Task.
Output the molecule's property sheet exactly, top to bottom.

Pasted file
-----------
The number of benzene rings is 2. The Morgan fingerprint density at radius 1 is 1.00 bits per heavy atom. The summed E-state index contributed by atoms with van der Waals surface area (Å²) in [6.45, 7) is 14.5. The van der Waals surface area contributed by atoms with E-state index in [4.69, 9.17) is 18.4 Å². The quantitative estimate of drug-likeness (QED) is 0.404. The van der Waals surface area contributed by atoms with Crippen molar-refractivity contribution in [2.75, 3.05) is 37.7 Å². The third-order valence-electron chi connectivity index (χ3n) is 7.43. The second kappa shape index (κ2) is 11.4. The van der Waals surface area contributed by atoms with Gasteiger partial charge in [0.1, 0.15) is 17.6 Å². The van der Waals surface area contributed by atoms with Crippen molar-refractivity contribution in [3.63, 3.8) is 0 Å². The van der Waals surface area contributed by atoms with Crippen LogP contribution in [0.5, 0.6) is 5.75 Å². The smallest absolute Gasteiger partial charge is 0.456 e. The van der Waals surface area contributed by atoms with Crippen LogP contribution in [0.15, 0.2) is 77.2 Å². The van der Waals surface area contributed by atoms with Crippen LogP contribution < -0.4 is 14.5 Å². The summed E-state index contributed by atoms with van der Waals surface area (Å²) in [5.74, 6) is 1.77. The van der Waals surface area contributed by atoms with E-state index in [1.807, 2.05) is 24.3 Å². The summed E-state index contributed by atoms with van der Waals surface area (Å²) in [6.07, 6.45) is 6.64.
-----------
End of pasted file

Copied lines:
The number of benzene rings is 2. The Morgan fingerprint density at radius 1 is 1.00 bits per heavy atom. The summed E-state index contributed by atoms with van der Waals surface area (Å²) in [6.45, 7) is 14.5. The van der Waals surface area contributed by atoms with E-state index in [4.69, 9.17) is 18.4 Å². The quantitative estimate of drug-likeness (QED) is 0.404. The van der Waals surface area contributed by atoms with Crippen molar-refractivity contribution in [2.75, 3.05) is 37.7 Å². The third-order valence-electron chi connectivity index (χ3n) is 7.43. The second kappa shape index (κ2) is 11.4. The van der Waals surface area contributed by atoms with Gasteiger partial charge in [0.1, 0.15) is 17.6 Å². The van der Waals surface area contributed by atoms with Crippen molar-refractivity contribution in [3.63, 3.8) is 0 Å². The van der Waals surface area contributed by atoms with Crippen LogP contribution in [0.5, 0.6) is 5.75 Å². The smallest absolute Gasteiger partial charge is 0.456 e. The van der Waals surface area contributed by atoms with Crippen LogP contribution in [0.15, 0.2) is 77.2 Å². The van der Waals surface area contributed by atoms with Crippen LogP contribution < -0.4 is 14.5 Å². The summed E-state index contributed by atoms with van der Waals surface area (Å²) in [5.74, 6) is 1.77. The van der Waals surface area contributed by atoms with E-state index in [1.807, 2.05) is 24.3 Å². The summed E-state index contributed by atoms with van der Waals surface area (Å²) in [6.07, 6.45) is 6.64.